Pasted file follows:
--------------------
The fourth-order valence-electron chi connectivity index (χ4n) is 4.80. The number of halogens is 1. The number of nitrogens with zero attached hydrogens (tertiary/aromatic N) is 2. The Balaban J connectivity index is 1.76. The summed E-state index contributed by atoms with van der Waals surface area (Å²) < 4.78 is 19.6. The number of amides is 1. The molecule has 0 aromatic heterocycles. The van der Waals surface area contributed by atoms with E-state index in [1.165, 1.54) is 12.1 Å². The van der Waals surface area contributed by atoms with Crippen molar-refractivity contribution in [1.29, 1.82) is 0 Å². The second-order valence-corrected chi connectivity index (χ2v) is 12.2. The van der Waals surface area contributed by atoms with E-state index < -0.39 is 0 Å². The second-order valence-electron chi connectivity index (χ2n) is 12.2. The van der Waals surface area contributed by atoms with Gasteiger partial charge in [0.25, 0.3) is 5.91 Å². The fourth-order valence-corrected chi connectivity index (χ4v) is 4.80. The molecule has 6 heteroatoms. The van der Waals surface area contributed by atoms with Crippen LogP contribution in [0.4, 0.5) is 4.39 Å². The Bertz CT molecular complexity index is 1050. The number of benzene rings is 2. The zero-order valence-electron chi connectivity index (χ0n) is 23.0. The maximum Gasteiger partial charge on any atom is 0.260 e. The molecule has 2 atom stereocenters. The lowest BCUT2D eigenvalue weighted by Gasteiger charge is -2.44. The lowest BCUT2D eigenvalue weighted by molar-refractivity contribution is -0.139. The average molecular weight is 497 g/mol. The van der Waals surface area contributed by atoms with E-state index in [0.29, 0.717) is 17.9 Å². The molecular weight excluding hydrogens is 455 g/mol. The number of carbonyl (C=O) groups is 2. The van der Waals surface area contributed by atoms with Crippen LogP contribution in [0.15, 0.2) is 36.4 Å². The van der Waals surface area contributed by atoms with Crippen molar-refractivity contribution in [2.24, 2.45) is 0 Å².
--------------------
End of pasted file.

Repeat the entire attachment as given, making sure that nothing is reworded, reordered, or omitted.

The fourth-order valence-electron chi connectivity index (χ4n) is 4.80. The number of halogens is 1. The number of nitrogens with zero attached hydrogens (tertiary/aromatic N) is 2. The Balaban J connectivity index is 1.76. The summed E-state index contributed by atoms with van der Waals surface area (Å²) < 4.78 is 19.6. The number of amides is 1. The molecule has 0 aromatic heterocycles. The van der Waals surface area contributed by atoms with E-state index in [1.165, 1.54) is 12.1 Å². The van der Waals surface area contributed by atoms with Crippen molar-refractivity contribution in [1.29, 1.82) is 0 Å². The second-order valence-corrected chi connectivity index (χ2v) is 12.2. The van der Waals surface area contributed by atoms with E-state index < -0.39 is 0 Å². The second-order valence-electron chi connectivity index (χ2n) is 12.2. The van der Waals surface area contributed by atoms with Gasteiger partial charge in [0.25, 0.3) is 5.91 Å². The fourth-order valence-corrected chi connectivity index (χ4v) is 4.80. The molecule has 6 heteroatoms. The van der Waals surface area contributed by atoms with Crippen LogP contribution in [0.4, 0.5) is 4.39 Å². The Bertz CT molecular complexity index is 1050. The number of benzene rings is 2. The zero-order valence-electron chi connectivity index (χ0n) is 23.0. The maximum Gasteiger partial charge on any atom is 0.260 e. The molecule has 2 atom stereocenters. The lowest BCUT2D eigenvalue weighted by Gasteiger charge is -2.44. The lowest BCUT2D eigenvalue weighted by molar-refractivity contribution is -0.139. The average molecular weight is 497 g/mol. The van der Waals surface area contributed by atoms with E-state index in [0.29, 0.717) is 17.9 Å². The molecular weight excluding hydrogens is 455 g/mol. The number of carbonyl (C=O) groups is 2. The van der Waals surface area contributed by atoms with Crippen LogP contribution in [0.15, 0.2) is 36.4 Å². The van der Waals surface area contributed by atoms with Crippen molar-refractivity contribution in [2.24, 2.45) is 0 Å².